'Get a boat!' Venezuela flights booked full for months

Tue Sep 24, 2013 11:58am EDT
 
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By Girish Gupta and Andrew Cawthorne

CARACAS (Reuters) - If you live in Venezuela and want to fly abroad, get in line.

Flights are booked solid months in advance, not from a new interest in exotic destinations but because locals are profiting from a play on the nation's tightly controlled currency market.

The airline scramble has added to shortages, power cuts and runaway prices as another symbol of the Byzantine economic challenges facing the new government of President Nicolas Maduro in the South American OPEC nation.

"It's like you're trapped here," said travel agent Doris Gaal, telling a customer he would be better off taking a boat to a Caribbean island because the daily flights are fully booked. "It's all because of these stupid dollars!"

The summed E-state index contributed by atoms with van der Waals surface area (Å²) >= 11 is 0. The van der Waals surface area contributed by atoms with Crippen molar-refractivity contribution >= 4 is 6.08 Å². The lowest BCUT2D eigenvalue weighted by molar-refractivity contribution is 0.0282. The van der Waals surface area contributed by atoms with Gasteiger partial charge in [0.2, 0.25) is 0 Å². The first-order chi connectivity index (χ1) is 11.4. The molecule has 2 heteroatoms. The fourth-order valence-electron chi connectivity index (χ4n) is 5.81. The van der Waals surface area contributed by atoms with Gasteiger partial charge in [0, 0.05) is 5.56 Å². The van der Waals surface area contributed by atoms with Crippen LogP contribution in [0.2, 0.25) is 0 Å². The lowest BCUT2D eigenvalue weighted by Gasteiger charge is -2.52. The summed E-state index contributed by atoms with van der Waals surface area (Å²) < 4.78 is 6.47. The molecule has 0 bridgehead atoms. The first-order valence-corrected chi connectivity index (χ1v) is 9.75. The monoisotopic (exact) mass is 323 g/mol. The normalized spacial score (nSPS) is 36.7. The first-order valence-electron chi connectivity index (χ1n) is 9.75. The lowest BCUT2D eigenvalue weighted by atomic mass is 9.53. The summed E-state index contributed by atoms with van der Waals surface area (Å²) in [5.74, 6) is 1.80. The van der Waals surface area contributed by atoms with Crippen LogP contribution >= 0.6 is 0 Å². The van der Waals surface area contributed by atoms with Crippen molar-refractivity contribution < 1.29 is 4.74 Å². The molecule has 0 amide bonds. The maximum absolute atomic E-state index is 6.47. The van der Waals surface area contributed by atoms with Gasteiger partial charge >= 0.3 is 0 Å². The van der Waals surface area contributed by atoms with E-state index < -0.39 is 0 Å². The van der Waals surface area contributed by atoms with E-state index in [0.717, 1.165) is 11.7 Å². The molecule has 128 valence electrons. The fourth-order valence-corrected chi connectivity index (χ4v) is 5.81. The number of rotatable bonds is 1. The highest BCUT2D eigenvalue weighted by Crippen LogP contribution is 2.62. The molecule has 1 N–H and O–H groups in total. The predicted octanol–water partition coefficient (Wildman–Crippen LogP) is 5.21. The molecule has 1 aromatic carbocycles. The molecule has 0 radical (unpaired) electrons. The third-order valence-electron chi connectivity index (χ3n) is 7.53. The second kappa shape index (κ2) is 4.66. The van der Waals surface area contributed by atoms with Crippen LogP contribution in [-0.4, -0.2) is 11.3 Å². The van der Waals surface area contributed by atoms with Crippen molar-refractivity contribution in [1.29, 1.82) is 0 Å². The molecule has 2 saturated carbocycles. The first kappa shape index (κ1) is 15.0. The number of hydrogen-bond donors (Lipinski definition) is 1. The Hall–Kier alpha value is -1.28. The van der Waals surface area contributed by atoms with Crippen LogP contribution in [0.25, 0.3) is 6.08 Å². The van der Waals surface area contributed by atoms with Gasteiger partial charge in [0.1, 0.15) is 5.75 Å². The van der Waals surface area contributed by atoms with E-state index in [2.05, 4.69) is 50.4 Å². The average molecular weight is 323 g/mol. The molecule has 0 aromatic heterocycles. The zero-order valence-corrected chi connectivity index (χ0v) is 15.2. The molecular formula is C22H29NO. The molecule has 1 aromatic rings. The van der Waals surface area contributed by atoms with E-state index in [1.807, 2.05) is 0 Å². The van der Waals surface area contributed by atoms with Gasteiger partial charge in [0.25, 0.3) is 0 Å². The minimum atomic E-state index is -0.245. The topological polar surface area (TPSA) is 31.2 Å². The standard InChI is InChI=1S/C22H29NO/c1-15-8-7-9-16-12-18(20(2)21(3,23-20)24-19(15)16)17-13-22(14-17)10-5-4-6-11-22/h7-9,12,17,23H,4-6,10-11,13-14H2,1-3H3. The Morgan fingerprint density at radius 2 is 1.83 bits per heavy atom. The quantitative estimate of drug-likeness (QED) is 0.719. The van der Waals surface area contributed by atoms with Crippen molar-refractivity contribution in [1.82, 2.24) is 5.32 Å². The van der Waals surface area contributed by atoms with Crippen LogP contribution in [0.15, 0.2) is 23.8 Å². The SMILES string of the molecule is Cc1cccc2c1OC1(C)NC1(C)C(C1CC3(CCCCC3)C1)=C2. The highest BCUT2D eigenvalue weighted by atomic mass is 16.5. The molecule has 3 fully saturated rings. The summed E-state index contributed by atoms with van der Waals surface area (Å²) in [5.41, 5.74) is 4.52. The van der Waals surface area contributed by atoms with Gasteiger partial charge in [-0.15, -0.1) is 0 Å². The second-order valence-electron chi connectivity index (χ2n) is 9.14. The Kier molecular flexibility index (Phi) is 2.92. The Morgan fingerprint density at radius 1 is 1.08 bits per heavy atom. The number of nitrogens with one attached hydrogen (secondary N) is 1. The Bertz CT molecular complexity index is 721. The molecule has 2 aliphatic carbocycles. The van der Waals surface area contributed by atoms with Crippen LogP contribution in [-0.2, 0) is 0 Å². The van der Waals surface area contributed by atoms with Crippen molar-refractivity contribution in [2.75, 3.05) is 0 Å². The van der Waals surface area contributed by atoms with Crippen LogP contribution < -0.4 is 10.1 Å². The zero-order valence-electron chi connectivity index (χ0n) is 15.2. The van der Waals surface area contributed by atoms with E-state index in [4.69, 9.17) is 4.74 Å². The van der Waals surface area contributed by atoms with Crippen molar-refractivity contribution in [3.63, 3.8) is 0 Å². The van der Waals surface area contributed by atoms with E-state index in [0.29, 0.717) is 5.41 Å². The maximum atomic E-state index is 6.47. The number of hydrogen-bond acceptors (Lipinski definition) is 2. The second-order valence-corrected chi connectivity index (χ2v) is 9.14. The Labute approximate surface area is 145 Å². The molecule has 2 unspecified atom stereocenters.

After a decade of currency controls set up by late socialist leader Hugo Chavez in 2003, the disparity between the official and black-market rates for the local bolivar currency is higher than ever. Greenbacks now sell on the illegal market at about seven times the government price of 6.3 to the dollar.

There are strict limits on the availability of dollars at the 6.3 rate, but Venezuelans are cashing in on a special currency provision for travelers. With a valid airline ticket, Venezuelans may exchange up to $3,000 at the government rate.

Some are not even flying, leaving many planes half empty.

"It is possible to travel abroad for free due to this exchange rate magic," said local economist Angel Garcia Banchs.   Continued...

 
A passenger walks at the Simon Bolivar airport in La Guaira, outside Caracas September 23, 2013. REUTERS/Carlos Garcia Rawlins